Getting Ethernet to work with Windows XP involves having compatible devices, proper connections, and updated driver software. When the Ethernet connection is not working, the first thing to do is to figure out where the problem lies.
1. Check the hardware. The modem and router are the chief external hardware components for an Ethernet connection. The modem has LED displays that indicate if a connection or port is functioning properly. Modems have LED indicators for Ethernet, Power and DSL/Cable. The Ethernet light points to the modem-to-network card connection, the Power light indicates if there is sufficient electricity, and the DSL or Cable light points to the modem-to-phone or modem-to-cable line connection. If these LED indicators are green and steady then their associated ports and connections are operating normally. The same applies to the router.
2. Check the cables. Cables can get worn out, twisted or cut inside the insulation. Their end connectors can also get loose. First check if their connectors firmly fit into the ports they should connect to. Then go through each port-to-port connection replacing the cable to test if the issue lies with the cable. For example, if the Ethernet LED on the modem or router is red or blinking, try replacing the current RJ45 cable connecting the modem to the computer with a new one. If the signal returns then cable was the problem. Do this test for all the cable connections one at a time.
3. Check network card. The network card is usually an internal piece of hardware either integrated into the motherboard or plugged into one of the PCI slots. It’s port is located at the back of the computer tower casing. It also has LED indicators. When the RJ45 cable from modem or router is plugged in properly and the port itself is showing green then a signal is coming through. If the port is showing orange or displays no light at all then there could be either a hardware or software issue. In the case of a PCI network card, you should also check if the card itself is properly plugged into the PCI slot. You will need to turn off the PC so you can open up the tower casing and look at the motherboard.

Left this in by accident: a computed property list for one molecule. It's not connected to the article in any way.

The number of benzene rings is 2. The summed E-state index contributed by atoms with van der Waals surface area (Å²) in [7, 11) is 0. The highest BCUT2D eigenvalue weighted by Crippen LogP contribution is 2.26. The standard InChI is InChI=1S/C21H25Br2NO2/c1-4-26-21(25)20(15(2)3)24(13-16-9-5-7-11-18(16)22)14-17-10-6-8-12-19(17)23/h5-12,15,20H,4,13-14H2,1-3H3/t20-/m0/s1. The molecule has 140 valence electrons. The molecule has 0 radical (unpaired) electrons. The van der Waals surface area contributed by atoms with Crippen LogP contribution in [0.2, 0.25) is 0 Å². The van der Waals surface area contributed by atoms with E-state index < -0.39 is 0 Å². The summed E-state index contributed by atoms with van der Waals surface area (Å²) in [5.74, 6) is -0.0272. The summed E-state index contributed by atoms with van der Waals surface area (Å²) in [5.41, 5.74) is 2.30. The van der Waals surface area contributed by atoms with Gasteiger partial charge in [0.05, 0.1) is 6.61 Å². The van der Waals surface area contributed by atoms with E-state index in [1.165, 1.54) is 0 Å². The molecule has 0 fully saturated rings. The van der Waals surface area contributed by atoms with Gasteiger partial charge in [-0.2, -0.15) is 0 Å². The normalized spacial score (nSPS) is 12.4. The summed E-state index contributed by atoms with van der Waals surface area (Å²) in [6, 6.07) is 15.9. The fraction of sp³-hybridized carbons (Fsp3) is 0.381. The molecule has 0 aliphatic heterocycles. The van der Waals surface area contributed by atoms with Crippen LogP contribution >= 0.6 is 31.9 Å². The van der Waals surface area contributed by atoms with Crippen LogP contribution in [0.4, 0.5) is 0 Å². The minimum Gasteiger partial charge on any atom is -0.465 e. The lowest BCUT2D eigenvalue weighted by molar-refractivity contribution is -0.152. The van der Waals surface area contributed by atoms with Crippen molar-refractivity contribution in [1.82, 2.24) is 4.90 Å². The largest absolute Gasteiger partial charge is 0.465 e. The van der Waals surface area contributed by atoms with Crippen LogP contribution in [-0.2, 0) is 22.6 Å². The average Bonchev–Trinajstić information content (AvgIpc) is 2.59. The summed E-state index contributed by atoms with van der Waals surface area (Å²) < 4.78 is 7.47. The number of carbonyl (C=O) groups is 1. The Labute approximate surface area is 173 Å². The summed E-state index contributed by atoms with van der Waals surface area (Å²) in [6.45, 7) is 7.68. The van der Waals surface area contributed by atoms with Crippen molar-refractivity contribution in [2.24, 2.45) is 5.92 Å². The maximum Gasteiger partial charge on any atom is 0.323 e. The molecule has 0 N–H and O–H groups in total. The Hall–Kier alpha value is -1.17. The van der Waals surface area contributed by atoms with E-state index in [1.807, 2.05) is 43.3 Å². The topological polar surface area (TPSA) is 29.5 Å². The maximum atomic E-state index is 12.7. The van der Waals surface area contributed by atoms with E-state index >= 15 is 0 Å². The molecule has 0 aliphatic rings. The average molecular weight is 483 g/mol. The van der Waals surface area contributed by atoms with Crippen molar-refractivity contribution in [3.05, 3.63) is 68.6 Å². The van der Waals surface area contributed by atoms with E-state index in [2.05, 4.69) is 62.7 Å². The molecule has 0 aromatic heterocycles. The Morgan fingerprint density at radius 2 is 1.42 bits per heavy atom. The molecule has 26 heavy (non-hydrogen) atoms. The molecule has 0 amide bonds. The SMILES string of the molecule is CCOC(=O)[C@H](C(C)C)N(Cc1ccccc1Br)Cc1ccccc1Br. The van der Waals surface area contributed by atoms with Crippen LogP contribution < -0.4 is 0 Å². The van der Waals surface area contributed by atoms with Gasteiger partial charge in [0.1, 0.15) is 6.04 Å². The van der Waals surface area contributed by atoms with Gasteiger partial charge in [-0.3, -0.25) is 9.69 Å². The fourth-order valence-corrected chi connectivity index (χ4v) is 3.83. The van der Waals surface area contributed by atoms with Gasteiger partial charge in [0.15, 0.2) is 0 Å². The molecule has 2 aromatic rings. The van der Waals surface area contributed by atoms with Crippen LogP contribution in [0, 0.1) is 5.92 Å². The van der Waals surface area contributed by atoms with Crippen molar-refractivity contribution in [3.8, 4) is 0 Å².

4. Check the compatibility of the network card with the motherboard. Compatibility is only an issue for PCI type network cards because this is a third party hardware. Check the manual or literature that came with the PCI network card and see if there are recommended motherboards to which they work better with. The same goes with the motherboard. You can also do some Internet research by going to the manufacturers’ websites or PC tech forums.
5. Update the network card’s drivers. Drivers are small programs that facilitate communication between various pieces of hardware. If the network card is apparently compatible and plugged in properly, then the problem may lie in old drivers. Since you currently have no Internet connection, you will either have to borrow a friend’s PC or use a public one. Search for the specific model of the network card on the web. This will usually lead you to the manufacturer’s website. The download links for the latest patches or driver updates are usually categorized by operating system. Be sure to download the latest one for Windows XP. Save the file in a thumb drive, bring it back to your computer, load it and then run the program by clicking on the file. The process is usually automatic.